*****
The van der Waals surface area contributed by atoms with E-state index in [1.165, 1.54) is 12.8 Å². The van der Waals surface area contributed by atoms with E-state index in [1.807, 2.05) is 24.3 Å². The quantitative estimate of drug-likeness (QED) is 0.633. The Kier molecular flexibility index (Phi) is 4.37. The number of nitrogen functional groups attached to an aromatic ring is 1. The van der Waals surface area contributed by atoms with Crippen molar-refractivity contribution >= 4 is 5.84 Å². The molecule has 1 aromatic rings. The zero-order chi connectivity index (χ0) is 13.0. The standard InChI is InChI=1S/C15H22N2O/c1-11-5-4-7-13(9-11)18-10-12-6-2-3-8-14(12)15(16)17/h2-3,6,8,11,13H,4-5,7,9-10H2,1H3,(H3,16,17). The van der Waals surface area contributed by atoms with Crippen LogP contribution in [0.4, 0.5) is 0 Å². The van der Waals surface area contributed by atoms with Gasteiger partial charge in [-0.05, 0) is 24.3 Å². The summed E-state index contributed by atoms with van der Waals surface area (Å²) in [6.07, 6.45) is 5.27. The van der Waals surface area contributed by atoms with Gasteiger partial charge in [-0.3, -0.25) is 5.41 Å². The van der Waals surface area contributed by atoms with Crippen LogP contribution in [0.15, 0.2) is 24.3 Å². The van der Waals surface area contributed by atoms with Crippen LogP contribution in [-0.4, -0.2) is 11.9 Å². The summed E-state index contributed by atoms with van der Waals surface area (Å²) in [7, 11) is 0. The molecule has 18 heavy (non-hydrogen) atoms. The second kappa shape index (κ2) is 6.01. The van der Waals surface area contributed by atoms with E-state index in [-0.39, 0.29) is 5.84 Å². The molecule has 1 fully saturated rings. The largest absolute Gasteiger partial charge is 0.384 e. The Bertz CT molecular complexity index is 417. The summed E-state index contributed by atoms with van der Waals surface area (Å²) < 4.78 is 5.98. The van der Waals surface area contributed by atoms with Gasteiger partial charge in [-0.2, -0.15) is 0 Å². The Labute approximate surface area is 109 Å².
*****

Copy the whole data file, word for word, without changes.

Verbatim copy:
The van der Waals surface area contributed by atoms with E-state index in [1.165, 1.54) is 12.8 Å². The van der Waals surface area contributed by atoms with E-state index in [1.807, 2.05) is 24.3 Å². The quantitative estimate of drug-likeness (QED) is 0.633. The Kier molecular flexibility index (Phi) is 4.37. The number of nitrogen functional groups attached to an aromatic ring is 1. The van der Waals surface area contributed by atoms with Crippen molar-refractivity contribution >= 4 is 5.84 Å². The molecule has 1 aromatic rings. The zero-order chi connectivity index (χ0) is 13.0. The standard InChI is InChI=1S/C15H22N2O/c1-11-5-4-7-13(9-11)18-10-12-6-2-3-8-14(12)15(16)17/h2-3,6,8,11,13H,4-5,7,9-10H2,1H3,(H3,16,17). The van der Waals surface area contributed by atoms with Crippen LogP contribution in [0.4, 0.5) is 0 Å². The van der Waals surface area contributed by atoms with Gasteiger partial charge in [-0.05, 0) is 24.3 Å². The summed E-state index contributed by atoms with van der Waals surface area (Å²) in [6.07, 6.45) is 5.27. The van der Waals surface area contributed by atoms with Gasteiger partial charge in [-0.3, -0.25) is 5.41 Å². The van der Waals surface area contributed by atoms with Crippen LogP contribution in [0.15, 0.2) is 24.3 Å². The van der Waals surface area contributed by atoms with Crippen LogP contribution in [-0.4, -0.2) is 11.9 Å². The summed E-state index contributed by atoms with van der Waals surface area (Å²) in [7, 11) is 0. The molecule has 18 heavy (non-hydrogen) atoms. The second kappa shape index (κ2) is 6.01. The van der Waals surface area contributed by atoms with E-state index in [-0.39, 0.29) is 5.84 Å². The molecule has 1 fully saturated rings. The largest absolute Gasteiger partial charge is 0.384 e. The Bertz CT molecular complexity index is 417. The summed E-state index contributed by atoms with van der Waals surface area (Å²) < 4.78 is 5.98. The van der Waals surface area contributed by atoms with Gasteiger partial charge in [-0.2, -0.15) is 0 Å². The Labute approximate surface area is 109 Å².